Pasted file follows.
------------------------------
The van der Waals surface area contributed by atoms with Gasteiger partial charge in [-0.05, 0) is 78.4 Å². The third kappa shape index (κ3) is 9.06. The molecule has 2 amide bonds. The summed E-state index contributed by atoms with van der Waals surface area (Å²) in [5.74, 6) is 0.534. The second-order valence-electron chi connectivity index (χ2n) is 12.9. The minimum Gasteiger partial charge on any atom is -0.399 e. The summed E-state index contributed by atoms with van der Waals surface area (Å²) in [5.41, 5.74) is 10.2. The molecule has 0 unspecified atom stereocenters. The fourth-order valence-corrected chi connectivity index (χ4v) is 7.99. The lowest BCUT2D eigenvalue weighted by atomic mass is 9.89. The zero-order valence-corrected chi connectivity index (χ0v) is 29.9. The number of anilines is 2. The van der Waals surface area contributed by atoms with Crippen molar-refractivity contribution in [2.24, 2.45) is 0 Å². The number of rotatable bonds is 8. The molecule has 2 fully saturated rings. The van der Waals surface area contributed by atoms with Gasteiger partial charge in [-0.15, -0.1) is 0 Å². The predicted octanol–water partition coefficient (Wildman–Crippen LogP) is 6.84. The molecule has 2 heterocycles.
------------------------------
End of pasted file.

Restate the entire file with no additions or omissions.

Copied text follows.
The van der Waals surface area contributed by atoms with Gasteiger partial charge in [-0.05, 0) is 78.4 Å². The third kappa shape index (κ3) is 9.06. The molecule has 2 amide bonds. The summed E-state index contributed by atoms with van der Waals surface area (Å²) in [5.74, 6) is 0.534. The second-order valence-electron chi connectivity index (χ2n) is 12.9. The minimum Gasteiger partial charge on any atom is -0.399 e. The summed E-state index contributed by atoms with van der Waals surface area (Å²) in [5.41, 5.74) is 10.2. The molecule has 0 unspecified atom stereocenters. The fourth-order valence-corrected chi connectivity index (χ4v) is 7.99. The lowest BCUT2D eigenvalue weighted by atomic mass is 9.89. The zero-order valence-corrected chi connectivity index (χ0v) is 29.9. The number of anilines is 2. The van der Waals surface area contributed by atoms with Crippen molar-refractivity contribution in [2.24, 2.45) is 0 Å². The number of rotatable bonds is 8. The molecule has 2 fully saturated rings. The van der Waals surface area contributed by atoms with Gasteiger partial charge in [-0.15, -0.1) is 0 Å². The predicted octanol–water partition coefficient (Wildman–Crippen LogP) is 6.84. The molecule has 2 heterocycles.